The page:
Amherst News-Times, 2000-06-28
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Swimmers open with a win D*-»*m< 10 Amherst News-Time — X —I -1 H H C O •' " - .71 » ,»S ^dnnsdny. June ?8. 2000 Cross-Roads street repairs Amherst. Ohm gets job The city has awarded a $40,487 bid to Cross-Roads Asphalt Recycling of Columbia Station to complete crack and joint sealing to a number of Amherst streets. The repair list includes the following streets: • Cleveland Avenue, from South Main Street to Leavitt Road, 22,000 feet • Washington Street, from Sun- : rise to Shadylawn, 1,718 feet • Lincoln Street, from Cleveland Avenue to East Martin Street, ; 3.060. • Lincoln Street, from 215 feet ! north of Rainbow to 191 feet north of Greenlawn, 3,915 feet • Shadylawn Avenue, from Blossom to 169 feet west of Cherry Valley Drive, 1.718 feeL • Westlake Drive, from West • West Martin Avenue, from North Lake Street to 900 feet west t 2,607 feet • Crestline Avenue, from North Lake Street to 900 feet west 2,598 feet • Fallen Oaks Lane, from Sleepy tt Hollow Drive lo Westchester Drive, fl 3,313 feet • Sleepy Hollow Drive, from Fallen Oaks Lane to Westchester Drive. 2,203 feet • Westchester Drive, from Fallen Oaks Lane to 167 feet south, 356 feet • Westchester Drive, from Fallen Oaks Lane to Fallen Oaks Lane, 3.184 feet • Holly Lane, Sleepy Hollow Drive tt> Westchester Drive, 1,283 feet • Rome Beauty Road, from 162 : Martin Avenue to the end, 2,310 feet west of Mcintosh to Golden | feet Russett, 2,434 feet ■ • May field Court, from Westlake • Winesap, from 155 feet Mcln- : Drive to the end, 277 feet tosh Lane to Golden Russet 2,551 ; • Plaza Drive, from Middle feet Ridge Road to the end, 3.850 feet • Baldwin Court, from West • Lancer Drive, from Dodge Martin Street to the end, 2,691 feet Drive to the end, 7,247 feet All together, the crack and seal ; • Dodge Drive, from Middle program will cover 76.392 feet of Ridge Road to the end, 7,077. streets. _*d_ _■ *** Catching a wave It isn't exactly the ocean, or even Lake Erie, but when you're hot and you're a kid, a sprinkler on the front lawn will do just as well on a summer oay. Senior citizens get break in sewer bill increases jp*:'". by VICKIE HAUFF News-Times correspondent At a special meeting of the utilities enm«d»» last week, John Courtney of Courtney and Associates, outlined a three-year plan for sewer rate increases for Amherst residents. The proposed plan is a three-year projection that would hike sewer rates from the current flat rate of $21 per month for single-family units to $25 per month over a three- year period. The purpose of this analysis was to determine the revenue adjustment needed to meet projected operating, capital, and debt service expenses that the city will be facing. This projection includes the cost of a new wastewater treatment plant with an $8 million price tag.** With this proposal, residents using 5,000 or less gallons per month would not see an increase until 2002, at which time the rate will jump to $23 per month, then to $25 per month in 2003. The 40 cents per 1,000 gallons increase would allow the city to stay on track to pay back the loan taken out for the wastewater treatment project at an estimated $650,000 per year over the next 25 years. .John Courtney of Courtney and Associates talks to city council oommlttee members last week about keeping up with the cost of maintaining the city's sewer treatment through increased rates. Typical Bill Comparisons Monthly usage Existing Rates 2001 2002 2003 Residential 0 $21.00 $21.00 $23.00 $25.00 5,000 $21.00 $21.00 $23.00 $25.00 10.000 $21.00 $42.00 $46.00 $50.00 Non-Residential * • . 0 $21.00 $21.00 $23.00 $25.00 10.000 $42.00 $42.00 $46.00 $50.00 25,000 $105.00 $105.00 $115.00 $125.00 50.000 $210.00 $210.00 $230.00 $250.00 100.000 $420.00 $420.00 $460.00 $500 00 Courtney stated that each year his company will review the sewer rates as well as water and electric to ensure the city is on track to stay within their goal. If the rate increase does not go through, although normal operating revenues will be met the wastewater treatment project monies will have to come from other venues. An increase of 37 percent in revenues is needed in order to sustain the project while meeting normal projected revenues that are required for the city to maintain. While the projection considers the city's growth at a rate of about 6 percent per year, committee members were concerned for the city's senior citizen population who are living on fixed limited incomes. 'What can we do to accommodate our senior citizens living on fixed incomes and cannot afford an increase?" asked councilmember Steve P'Simer. "I'm talking about those who have been paying the $21 and using less than 5,000 gallons per month." After a short discussion, it was agreed that a special current rate status can be put into effect for those seniors who meet the limited income requirements, the same type of program that die city uses for their beat program. Applications would be available at city hall and proof of income would be required to qualify for the discounted rate once the increase is put into effect Tbe analysis also determined that the average family in Amherst uses 5,000-6,000 gallons of water per month while an elderly couple uses only 3,000-4.000 gallons per month. Offering the lower rate to i who need it will not affect the projected needs the city must meet over the next three years. Courtney's analysis is designed to provide die minimal impact on consumers and also provides for interest rates incurred during the construction of the wastewater treatment plant project Courtney also staled that the city should re-think its budgeting strategies, with the onslaught of the wastewater project the "budget as needed" attitude will not suffice and the city should adopt a "depreciation schedule" method instead, This would mean that the budget would be gone over on a regular basis to ensure that the city is staving on track to meet its goals. Mayor John Higgins added, "I think it's the most efficient thing to do, to stay on top of the budget" Red Cross training pays off for boys by VICKIE HAUFF •*v News-Times correspondent When Matt Chonko's . mother asked him to attend a ,'" lied Cross training course 'with her in 1998, she never dreamed he would be using -'what he learned leas than a '•' year later to help someone who was injured. ;;'. That's just what happened however when on Oct 22, 1999. while playing at a bus -Mop with friend Skyler Gnn. :' the then 11-year-old Matt was . abb to put his knowledge of basic emergency skills to good we. Skyler. also 11 at the time, ran into the street whore he was stock by a car. Matt ran to lis friend and asked if be was -right Whea Skyler did not respond. Matt alerted a .-'Alfchbor to «- 911 and whh Skytar m* he made sure that gathering onlookers understood that they were not to move him. He then retrieved his mother, Marcie Chonko, who is an employee of the American Red Cross, and helped keep Skyler stable until paramedics arrived. When Skyler's father arrived at the scene, according to Marcie, he said "Skyler, it's dad, I love you." And that was the first and only time Skyler opened his eyes at ihe scene. The Grms told Marcie later, she said, that doctors at Cleveland Metro Hospital informed them that ihe first few minutes of an accident of that caliber are crucial, and had Mitt not responded as be did. Skyler may not have recovered from Ms injuries as well as he did. Skyler suffered a fractured _a_l and gent fear days ht a coma. He then underwent several weeks of rehabilitation but was back at school within a few months. Recently, Matt received The American Red Cross Certificate of Merit awarded to those individuals who help save a life. The award, which is signed by President Clinton, wu presented to Matt during a school assembly at Shupe Middle SchooL 1 don't think be is aware of how unportsiu what he did _, but probably in tbe yean to come, be will realise it," Marcie Hid. Marcie said that she was taking the coarae aa part of Red Cross and asked Matt if he wanted to take it wife her. The Gnas are probably glad he did. Matt _*> received a citation Ohio State Representative acknowledging his courage and quick thinking. "It takes a lot of courage for someone to get involved," said Sherrill McLoda, Amherst City Safety-Service Director. "Even adults don't always do that and for an 11-year-old, that is commendable bravery." As far as hero worship for Matt, forget it his mother said nothing has really changed. Matt, now 12, goes about his business like nothing has happened Skyler. these days is bqck in the swing of being a 12-year-old himself, with baseball games to get to and being a normal kid. The Grms were not available for comment on the matter, but McLoda says she is mm surprised that Matt took it ■pan himself to help his friend, stating. "The people of st really do look after Workshop Players stage 'zany' show Workshop Players presents the final show of the 1999-2000 season, John Ford Norman's "A Coupla White Chicks Sitting Around Talking" with music by Laudon Wainwright DI. Directed by Val Farschman, this zany comedy takes place in the kitchen of Maude Mix. played by Amy Brotheron-Stak-s, perhaps the archtypal suburan housewife in Westchester County. N.Y. Maude is having a tough day. Mot only is her husband off on a weekend spree with bit secretary, but she can't seem to get rid of her peaky neighbor Hannah Mae. played by Tereaa Jenkins, who haa feat asoved up from Thus aad won't take "gat kMt" for an answer. Eventualy they Join forces against their errant erring husbands, b the end. Maade has been Bbereted into a wider and wiaer world. Performances are July 6, 7. g, 14. IS. 21 and 22 at 8 p.m. There wifl also be Swnday ana-Nee on Inly 16 and 23 at 3 pjn. Ticked are $gJ0 sack and may be reserved by calling fee ban oflke at 9gg-5613. Gaoap " abfe far gRNfn of 10 or anon. Workshop Players Theatre is located on Road ia Amherst halfway between Stats Rome 2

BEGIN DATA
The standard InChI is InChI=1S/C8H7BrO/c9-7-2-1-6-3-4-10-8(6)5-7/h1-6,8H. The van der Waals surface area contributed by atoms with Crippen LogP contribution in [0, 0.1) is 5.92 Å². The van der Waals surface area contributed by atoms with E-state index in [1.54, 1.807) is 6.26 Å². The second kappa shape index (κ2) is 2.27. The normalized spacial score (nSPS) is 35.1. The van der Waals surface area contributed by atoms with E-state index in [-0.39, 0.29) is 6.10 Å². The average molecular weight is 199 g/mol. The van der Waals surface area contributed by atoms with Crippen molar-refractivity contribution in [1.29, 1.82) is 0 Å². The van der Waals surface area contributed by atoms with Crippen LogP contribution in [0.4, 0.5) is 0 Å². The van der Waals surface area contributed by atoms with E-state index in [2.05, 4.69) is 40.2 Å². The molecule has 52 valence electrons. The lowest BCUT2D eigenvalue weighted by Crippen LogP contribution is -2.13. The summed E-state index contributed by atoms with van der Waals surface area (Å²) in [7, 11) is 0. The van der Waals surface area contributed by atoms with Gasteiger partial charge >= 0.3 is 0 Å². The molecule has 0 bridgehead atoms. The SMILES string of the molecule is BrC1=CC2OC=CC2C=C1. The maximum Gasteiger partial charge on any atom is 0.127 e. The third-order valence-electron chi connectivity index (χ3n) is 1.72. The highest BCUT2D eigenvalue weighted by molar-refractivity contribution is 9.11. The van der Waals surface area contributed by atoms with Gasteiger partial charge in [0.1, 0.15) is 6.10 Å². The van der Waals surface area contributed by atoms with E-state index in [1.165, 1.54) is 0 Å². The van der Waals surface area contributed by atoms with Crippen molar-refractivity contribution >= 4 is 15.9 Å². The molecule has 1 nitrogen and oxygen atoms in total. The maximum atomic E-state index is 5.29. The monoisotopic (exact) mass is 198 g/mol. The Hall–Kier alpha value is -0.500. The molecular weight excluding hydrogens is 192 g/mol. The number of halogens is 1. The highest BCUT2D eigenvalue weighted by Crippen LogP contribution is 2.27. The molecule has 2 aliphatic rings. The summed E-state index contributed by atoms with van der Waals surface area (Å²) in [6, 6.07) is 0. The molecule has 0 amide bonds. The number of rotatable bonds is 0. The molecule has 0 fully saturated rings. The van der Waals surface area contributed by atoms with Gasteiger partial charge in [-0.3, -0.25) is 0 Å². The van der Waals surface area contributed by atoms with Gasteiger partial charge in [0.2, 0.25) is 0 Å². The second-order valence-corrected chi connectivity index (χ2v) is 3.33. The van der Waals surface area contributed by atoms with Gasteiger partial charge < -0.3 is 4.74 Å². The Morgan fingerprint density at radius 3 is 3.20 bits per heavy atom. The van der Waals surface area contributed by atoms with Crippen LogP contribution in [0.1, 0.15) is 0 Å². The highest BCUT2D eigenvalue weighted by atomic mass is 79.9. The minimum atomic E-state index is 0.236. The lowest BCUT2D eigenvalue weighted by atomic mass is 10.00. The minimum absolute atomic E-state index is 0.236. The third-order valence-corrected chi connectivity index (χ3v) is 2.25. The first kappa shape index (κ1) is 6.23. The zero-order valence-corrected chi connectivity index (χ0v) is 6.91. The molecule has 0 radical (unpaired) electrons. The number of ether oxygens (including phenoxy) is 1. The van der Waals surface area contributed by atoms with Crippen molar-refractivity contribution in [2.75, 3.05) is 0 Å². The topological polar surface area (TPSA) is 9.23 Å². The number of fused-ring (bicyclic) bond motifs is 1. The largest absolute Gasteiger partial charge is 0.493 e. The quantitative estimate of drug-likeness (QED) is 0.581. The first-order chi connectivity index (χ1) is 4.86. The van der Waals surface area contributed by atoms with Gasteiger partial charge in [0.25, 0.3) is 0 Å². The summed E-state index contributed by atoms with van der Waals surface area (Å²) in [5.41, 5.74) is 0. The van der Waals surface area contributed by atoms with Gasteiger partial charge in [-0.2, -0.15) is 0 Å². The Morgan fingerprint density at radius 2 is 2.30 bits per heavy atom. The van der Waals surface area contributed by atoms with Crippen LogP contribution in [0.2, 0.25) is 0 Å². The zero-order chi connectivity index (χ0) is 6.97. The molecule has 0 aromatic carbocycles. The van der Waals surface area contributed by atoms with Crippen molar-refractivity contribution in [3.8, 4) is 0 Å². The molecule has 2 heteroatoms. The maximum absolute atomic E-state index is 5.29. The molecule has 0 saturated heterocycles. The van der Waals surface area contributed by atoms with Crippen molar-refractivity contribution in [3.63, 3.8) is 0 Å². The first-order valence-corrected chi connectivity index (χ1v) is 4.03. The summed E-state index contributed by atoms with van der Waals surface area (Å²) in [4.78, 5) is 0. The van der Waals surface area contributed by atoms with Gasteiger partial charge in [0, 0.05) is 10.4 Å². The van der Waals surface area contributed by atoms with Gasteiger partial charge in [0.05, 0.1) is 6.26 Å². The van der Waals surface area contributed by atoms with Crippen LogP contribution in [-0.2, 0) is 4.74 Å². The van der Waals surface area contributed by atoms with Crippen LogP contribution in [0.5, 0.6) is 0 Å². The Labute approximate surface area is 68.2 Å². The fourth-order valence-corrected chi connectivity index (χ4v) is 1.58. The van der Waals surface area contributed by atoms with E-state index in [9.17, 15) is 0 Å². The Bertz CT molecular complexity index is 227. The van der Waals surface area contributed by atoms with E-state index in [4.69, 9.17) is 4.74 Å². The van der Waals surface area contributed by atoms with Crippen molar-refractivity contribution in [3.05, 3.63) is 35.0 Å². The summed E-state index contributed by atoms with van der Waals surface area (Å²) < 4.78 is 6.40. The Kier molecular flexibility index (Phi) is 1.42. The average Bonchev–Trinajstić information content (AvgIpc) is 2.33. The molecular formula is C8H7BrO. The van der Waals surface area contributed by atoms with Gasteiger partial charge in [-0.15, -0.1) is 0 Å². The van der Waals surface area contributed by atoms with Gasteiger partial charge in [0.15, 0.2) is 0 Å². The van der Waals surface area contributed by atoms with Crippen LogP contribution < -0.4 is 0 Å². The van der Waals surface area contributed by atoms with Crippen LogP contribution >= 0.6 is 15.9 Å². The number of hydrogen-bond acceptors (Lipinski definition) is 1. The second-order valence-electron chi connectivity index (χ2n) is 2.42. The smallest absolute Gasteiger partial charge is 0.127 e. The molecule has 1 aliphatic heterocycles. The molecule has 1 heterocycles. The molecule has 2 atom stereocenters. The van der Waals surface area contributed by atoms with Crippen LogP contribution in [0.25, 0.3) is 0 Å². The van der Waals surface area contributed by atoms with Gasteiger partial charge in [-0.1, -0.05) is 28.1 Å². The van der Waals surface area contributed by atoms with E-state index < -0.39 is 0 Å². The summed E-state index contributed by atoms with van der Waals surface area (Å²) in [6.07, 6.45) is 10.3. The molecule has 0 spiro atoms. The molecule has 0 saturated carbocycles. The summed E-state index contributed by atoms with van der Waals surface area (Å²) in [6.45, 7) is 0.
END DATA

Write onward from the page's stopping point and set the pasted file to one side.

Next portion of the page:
|Title||Amherst News-Times, 2000-06-28|
|Date of Original||28-JUN-2000|
|Submitting Institution||Ohio Historical Society|